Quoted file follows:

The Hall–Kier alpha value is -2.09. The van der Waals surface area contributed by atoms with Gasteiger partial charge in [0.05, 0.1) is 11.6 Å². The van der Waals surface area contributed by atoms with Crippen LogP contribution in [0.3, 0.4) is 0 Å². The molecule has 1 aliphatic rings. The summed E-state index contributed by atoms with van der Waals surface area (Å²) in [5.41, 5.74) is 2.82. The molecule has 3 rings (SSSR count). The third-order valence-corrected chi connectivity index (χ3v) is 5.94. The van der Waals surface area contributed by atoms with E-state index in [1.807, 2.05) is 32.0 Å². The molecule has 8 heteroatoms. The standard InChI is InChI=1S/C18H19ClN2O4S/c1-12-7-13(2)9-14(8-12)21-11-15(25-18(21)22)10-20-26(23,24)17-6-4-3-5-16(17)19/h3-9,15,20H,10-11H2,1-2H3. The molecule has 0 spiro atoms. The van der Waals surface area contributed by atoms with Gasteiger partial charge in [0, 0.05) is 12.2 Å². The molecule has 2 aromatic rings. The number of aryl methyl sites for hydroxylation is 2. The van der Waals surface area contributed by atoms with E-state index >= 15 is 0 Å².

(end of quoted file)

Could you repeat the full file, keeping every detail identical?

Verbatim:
The Hall–Kier alpha value is -2.09. The van der Waals surface area contributed by atoms with Gasteiger partial charge in [0.05, 0.1) is 11.6 Å². The van der Waals surface area contributed by atoms with Crippen LogP contribution in [0.3, 0.4) is 0 Å². The molecule has 1 aliphatic rings. The summed E-state index contributed by atoms with van der Waals surface area (Å²) in [5.41, 5.74) is 2.82. The molecule has 3 rings (SSSR count). The third-order valence-corrected chi connectivity index (χ3v) is 5.94. The van der Waals surface area contributed by atoms with E-state index in [1.807, 2.05) is 32.0 Å². The molecule has 8 heteroatoms. The standard InChI is InChI=1S/C18H19ClN2O4S/c1-12-7-13(2)9-14(8-12)21-11-15(25-18(21)22)10-20-26(23,24)17-6-4-3-5-16(17)19/h3-9,15,20H,10-11H2,1-2H3. The molecule has 0 spiro atoms. The van der Waals surface area contributed by atoms with Gasteiger partial charge in [0, 0.05) is 12.2 Å². The molecule has 2 aromatic rings. The number of aryl methyl sites for hydroxylation is 2. The van der Waals surface area contributed by atoms with E-state index >= 15 is 0 Å².